While digital cameras seemingly get more miraculous every year, one thing that won’t change is the likelihood of something going wrong. I can flat out guarantee that, on a long enough timeline, you will have equipment failure as a professional photographer. Engineering and automated manufacturing can jam more and more sophisticated electronics into impossibly small spaces, but doing so only raises the potential for one of those electronic bits to go bad.
There are some things you should always have with you in case disaster strikes.
A Spare Body
For some people the idea of dropping $2,200 to carry around a spare Canon 5D MK II seems crazy, but taking on a contract to shoot a wedding with a single body and no backup is folly. You’re not only risking your reputation, you’re risking someone’s lifetime memories.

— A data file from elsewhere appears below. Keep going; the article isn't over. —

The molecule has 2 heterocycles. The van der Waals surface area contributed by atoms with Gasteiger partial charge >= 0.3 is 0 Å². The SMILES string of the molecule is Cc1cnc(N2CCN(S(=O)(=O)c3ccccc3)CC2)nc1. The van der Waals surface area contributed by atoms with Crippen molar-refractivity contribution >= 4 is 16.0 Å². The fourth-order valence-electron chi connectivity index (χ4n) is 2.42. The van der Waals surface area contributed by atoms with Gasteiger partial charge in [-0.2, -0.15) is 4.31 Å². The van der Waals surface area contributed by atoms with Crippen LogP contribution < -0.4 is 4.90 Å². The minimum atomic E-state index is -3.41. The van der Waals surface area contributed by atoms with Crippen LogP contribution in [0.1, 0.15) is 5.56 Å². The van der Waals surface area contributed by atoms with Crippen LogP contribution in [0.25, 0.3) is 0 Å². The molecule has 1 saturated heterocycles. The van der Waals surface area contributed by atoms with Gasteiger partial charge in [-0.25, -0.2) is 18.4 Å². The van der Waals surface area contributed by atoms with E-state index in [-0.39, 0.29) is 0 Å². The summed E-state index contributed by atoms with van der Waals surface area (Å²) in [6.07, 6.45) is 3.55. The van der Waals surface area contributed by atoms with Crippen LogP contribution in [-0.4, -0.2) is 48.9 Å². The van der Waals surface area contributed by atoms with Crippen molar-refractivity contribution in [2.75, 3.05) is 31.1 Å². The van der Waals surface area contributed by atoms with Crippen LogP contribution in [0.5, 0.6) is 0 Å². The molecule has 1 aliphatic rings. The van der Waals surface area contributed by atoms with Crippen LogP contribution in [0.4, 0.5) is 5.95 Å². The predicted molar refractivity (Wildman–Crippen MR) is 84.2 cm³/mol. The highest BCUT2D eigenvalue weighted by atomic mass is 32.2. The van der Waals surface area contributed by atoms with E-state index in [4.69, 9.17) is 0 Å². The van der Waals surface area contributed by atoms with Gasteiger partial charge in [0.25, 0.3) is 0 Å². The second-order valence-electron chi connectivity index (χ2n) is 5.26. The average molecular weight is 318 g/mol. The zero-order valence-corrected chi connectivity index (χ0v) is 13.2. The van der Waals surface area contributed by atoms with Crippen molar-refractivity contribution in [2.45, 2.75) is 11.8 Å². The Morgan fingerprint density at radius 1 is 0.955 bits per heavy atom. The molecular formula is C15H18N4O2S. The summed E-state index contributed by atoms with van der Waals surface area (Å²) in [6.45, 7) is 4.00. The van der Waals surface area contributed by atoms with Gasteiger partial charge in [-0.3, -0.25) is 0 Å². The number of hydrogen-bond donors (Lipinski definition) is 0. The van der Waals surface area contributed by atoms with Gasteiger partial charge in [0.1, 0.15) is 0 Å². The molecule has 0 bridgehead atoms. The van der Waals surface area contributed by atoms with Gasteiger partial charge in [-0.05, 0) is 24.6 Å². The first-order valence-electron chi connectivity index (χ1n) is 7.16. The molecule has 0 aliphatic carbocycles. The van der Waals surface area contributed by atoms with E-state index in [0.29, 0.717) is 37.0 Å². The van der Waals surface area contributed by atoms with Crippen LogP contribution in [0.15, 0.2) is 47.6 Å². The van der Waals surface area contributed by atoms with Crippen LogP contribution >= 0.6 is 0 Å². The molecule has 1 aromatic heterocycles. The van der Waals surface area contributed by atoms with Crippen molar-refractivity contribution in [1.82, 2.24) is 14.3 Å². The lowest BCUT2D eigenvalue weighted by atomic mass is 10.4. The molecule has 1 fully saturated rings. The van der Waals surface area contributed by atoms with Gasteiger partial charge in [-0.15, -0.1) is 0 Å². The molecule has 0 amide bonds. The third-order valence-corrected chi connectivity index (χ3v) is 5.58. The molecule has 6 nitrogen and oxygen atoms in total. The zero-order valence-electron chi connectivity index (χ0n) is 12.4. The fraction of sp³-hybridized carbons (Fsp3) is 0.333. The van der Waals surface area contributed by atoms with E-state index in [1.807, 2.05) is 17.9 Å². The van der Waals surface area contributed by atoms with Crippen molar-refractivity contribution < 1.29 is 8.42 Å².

You don’t have to carry two identical bodies, but you need a capable spare. Maybe something like a Canon T3i instead. Preferably a spare body that accepts the same standard lenses you use on your main camera.
Consider yourself lucky if you’re not a butterfingers like me and are constantly dropping your batteries. That repeated fall from a height of three to four feet is not recommended by the manufacturer for extended life of that product.
Try not to drop them and you know those little plastic covers they come with that keep the terminals covered when in your bag? Keep track of those. Over time dust, dirt and corrosion will make the battery contacts weaker. Keep them covered when not in use and they’ll last longer.
A Spare Flash
I always have at least two flash units at all times. They both don’t have to be top of the line e-ttl compatible whiz bang speedlites, the spare can be a plain old manual flash. If you’re forced to use the spare, you’ll just need to chimp more to make sure the exposure is right.
Spare Data Cards
I not only have spare data cards with me, but I have an emergency data card taped to the neck strap of every camera, just in case I become separated from my data card pouch.
I missed some amazing shots on a fire call one time because I was dashing to the station without a spare card. Okay, I was there to fight the fire, not take pictures of it, but it was still a lost opportunity.